8-Inch Serrated Bread Knife

8-Inch Serrated Bread Knife

Regular price $69.00
Sale price $69.00 Regular price $109.00 save$40
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Lifetime Warranty


The sharp serrated blade cuts through bread with ease, leaving neat slices with few crumbs. The straight blade tip enables precise cuts along the bread's edges. The knife's polished body gives it a sleek and stylish look.

Crafted from premium AUS-10 stainless steel with a thickness of 2.2mm, and a hardness of 60, the blade is durable, rust-resistant, and offers excellent toughness. With a composition of 0.5% carbon and 15% chromium, along with the addition of molybdenum and vanadium for enhanced stability and toughness, it is truly a remarkable piece.

The high-quality pakkawood handle is waterproof and wear-resistant, featuring a full tang design and ergonomic streamlined shape for a comfortable and efficient grip.

Capable of effortlessly cutting various types of bread, as well as fruits, sandwiches, tomatoes, and roast beef.


  • 8-Inch Serrated Edge
  • AUS-10 High Carbon Stainless Steel
  • Blade Hardness 60 HRC
  • Hand-crafted, Polished, and Sharpened
  • Ergonomic Pakkawood Handle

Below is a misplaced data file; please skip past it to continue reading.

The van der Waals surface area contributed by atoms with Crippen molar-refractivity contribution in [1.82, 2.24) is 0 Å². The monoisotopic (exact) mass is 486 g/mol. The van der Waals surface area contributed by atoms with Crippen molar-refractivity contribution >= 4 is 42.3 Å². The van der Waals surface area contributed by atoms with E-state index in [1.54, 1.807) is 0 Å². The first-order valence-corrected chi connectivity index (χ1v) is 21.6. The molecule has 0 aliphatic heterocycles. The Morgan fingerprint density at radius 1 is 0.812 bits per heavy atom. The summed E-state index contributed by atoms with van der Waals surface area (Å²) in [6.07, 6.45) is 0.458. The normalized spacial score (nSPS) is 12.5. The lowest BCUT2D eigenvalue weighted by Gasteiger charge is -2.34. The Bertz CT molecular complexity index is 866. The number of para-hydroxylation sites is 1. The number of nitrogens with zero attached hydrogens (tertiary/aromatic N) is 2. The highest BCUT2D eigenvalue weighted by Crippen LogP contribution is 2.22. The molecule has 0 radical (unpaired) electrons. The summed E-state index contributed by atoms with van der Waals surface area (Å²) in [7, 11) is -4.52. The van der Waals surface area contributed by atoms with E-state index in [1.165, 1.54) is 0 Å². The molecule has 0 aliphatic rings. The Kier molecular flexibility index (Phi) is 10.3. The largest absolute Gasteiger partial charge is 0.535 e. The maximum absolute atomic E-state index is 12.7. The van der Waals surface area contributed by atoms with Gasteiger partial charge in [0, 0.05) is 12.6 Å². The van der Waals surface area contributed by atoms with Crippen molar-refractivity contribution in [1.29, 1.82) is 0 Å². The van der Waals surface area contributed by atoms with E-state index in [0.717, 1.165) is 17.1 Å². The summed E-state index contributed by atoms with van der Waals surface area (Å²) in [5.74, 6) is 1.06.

• Full Tang Design
  • Handcrafted Ash Wood Box Packaging
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Recommended By The Best Of The Best

Customer Reviews

Based on 4 reviews
Rory ullivan

This knife is very light and maneuverable and Will be a pleasure to use.


It is very sharp. A couple swipes and it's through a tall loaf of homemade bread.
Japanese steel, wood handle. Perfect!

JC Electronics

This is a very solid feeling knife and I believe that this one will last a long time. It has a good solid feel in the hand and well balanced. Time will tell, but I think that this one will be a winner.
But the price is still a bit expensive for me

Brenton Pettersson

The bread knife is extremely sharp and very well made. I make a whole wheat artisan bread with a thick, crisp crust. This bread knife slices this tough bread with no problem at all. I seldom endorse anything whole-heartedly, but the Okingjoy brand of knives is the exception. Well worth the money. You won't be disappointed!!!